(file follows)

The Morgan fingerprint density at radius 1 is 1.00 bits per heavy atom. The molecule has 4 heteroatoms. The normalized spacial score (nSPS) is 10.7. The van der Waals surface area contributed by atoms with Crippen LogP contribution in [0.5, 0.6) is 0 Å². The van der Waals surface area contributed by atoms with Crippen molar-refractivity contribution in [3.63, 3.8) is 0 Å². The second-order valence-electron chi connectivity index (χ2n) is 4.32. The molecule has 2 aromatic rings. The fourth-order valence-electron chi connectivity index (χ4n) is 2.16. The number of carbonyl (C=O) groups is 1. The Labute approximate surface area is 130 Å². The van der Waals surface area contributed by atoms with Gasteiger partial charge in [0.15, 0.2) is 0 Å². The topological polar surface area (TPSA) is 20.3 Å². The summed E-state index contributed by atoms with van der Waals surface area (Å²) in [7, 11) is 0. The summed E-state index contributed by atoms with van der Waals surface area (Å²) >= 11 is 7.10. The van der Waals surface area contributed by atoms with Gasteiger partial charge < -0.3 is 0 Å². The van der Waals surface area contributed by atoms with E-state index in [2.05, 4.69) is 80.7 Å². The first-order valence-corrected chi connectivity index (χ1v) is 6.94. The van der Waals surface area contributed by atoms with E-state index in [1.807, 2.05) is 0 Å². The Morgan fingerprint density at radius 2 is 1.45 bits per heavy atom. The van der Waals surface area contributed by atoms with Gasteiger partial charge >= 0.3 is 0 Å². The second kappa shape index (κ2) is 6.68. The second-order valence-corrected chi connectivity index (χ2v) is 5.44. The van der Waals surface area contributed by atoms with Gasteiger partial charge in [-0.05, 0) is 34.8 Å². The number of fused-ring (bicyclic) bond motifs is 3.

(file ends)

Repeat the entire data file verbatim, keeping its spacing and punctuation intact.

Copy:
The Morgan fingerprint density at radius 1 is 1.00 bits per heavy atom. The molecule has 4 heteroatoms. The normalized spacial score (nSPS) is 10.7. The van der Waals surface area contributed by atoms with Crippen LogP contribution in [0.5, 0.6) is 0 Å². The van der Waals surface area contributed by atoms with Crippen molar-refractivity contribution in [3.63, 3.8) is 0 Å². The second-order valence-electron chi connectivity index (χ2n) is 4.32. The molecule has 2 aromatic rings. The fourth-order valence-electron chi connectivity index (χ4n) is 2.16. The number of carbonyl (C=O) groups is 1. The Labute approximate surface area is 130 Å². The van der Waals surface area contributed by atoms with Gasteiger partial charge in [0.15, 0.2) is 0 Å². The topological polar surface area (TPSA) is 20.3 Å². The summed E-state index contributed by atoms with van der Waals surface area (Å²) in [7, 11) is 0. The summed E-state index contributed by atoms with van der Waals surface area (Å²) >= 11 is 7.10. The van der Waals surface area contributed by atoms with Gasteiger partial charge < -0.3 is 0 Å². The van der Waals surface area contributed by atoms with E-state index in [2.05, 4.69) is 80.7 Å². The first-order valence-corrected chi connectivity index (χ1v) is 6.94. The van der Waals surface area contributed by atoms with E-state index in [1.807, 2.05) is 0 Å². The Morgan fingerprint density at radius 2 is 1.45 bits per heavy atom. The van der Waals surface area contributed by atoms with Gasteiger partial charge >= 0.3 is 0 Å². The second kappa shape index (κ2) is 6.68. The second-order valence-corrected chi connectivity index (χ2v) is 5.44. The van der Waals surface area contributed by atoms with Gasteiger partial charge in [-0.05, 0) is 34.8 Å². The number of fused-ring (bicyclic) bond motifs is 3.